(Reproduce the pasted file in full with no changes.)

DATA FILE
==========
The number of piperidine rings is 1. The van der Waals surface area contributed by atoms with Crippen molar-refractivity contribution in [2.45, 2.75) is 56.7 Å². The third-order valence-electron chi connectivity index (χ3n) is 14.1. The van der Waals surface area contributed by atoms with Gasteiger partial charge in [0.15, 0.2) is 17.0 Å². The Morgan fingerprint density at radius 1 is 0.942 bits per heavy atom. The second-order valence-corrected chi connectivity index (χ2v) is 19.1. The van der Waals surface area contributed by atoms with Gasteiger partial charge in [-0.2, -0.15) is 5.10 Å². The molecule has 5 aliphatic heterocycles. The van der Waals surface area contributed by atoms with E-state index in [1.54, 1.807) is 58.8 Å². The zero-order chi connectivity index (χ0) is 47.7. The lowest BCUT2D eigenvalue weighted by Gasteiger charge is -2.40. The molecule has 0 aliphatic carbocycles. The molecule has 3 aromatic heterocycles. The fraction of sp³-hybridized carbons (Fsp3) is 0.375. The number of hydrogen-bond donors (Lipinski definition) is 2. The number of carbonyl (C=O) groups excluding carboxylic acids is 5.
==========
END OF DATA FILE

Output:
The number of piperidine rings is 1. The van der Waals surface area contributed by atoms with Crippen molar-refractivity contribution in [2.45, 2.75) is 56.7 Å². The third-order valence-electron chi connectivity index (χ3n) is 14.1. The van der Waals surface area contributed by atoms with Gasteiger partial charge in [0.15, 0.2) is 17.0 Å². The Morgan fingerprint density at radius 1 is 0.942 bits per heavy atom. The second-order valence-corrected chi connectivity index (χ2v) is 19.1. The van der Waals surface area contributed by atoms with Gasteiger partial charge in [-0.2, -0.15) is 5.10 Å². The molecule has 5 aliphatic heterocycles. The van der Waals surface area contributed by atoms with E-state index in [1.54, 1.807) is 58.8 Å². The zero-order chi connectivity index (χ0) is 47.7. The lowest BCUT2D eigenvalue weighted by Gasteiger charge is -2.40. The molecule has 0 aliphatic carbocycles. The molecule has 3 aromatic heterocycles. The fraction of sp³-hybridized carbons (Fsp3) is 0.375. The number of hydrogen-bond donors (Lipinski definition) is 2. The number of carbonyl (C=O) groups excluding carboxylic acids is 5.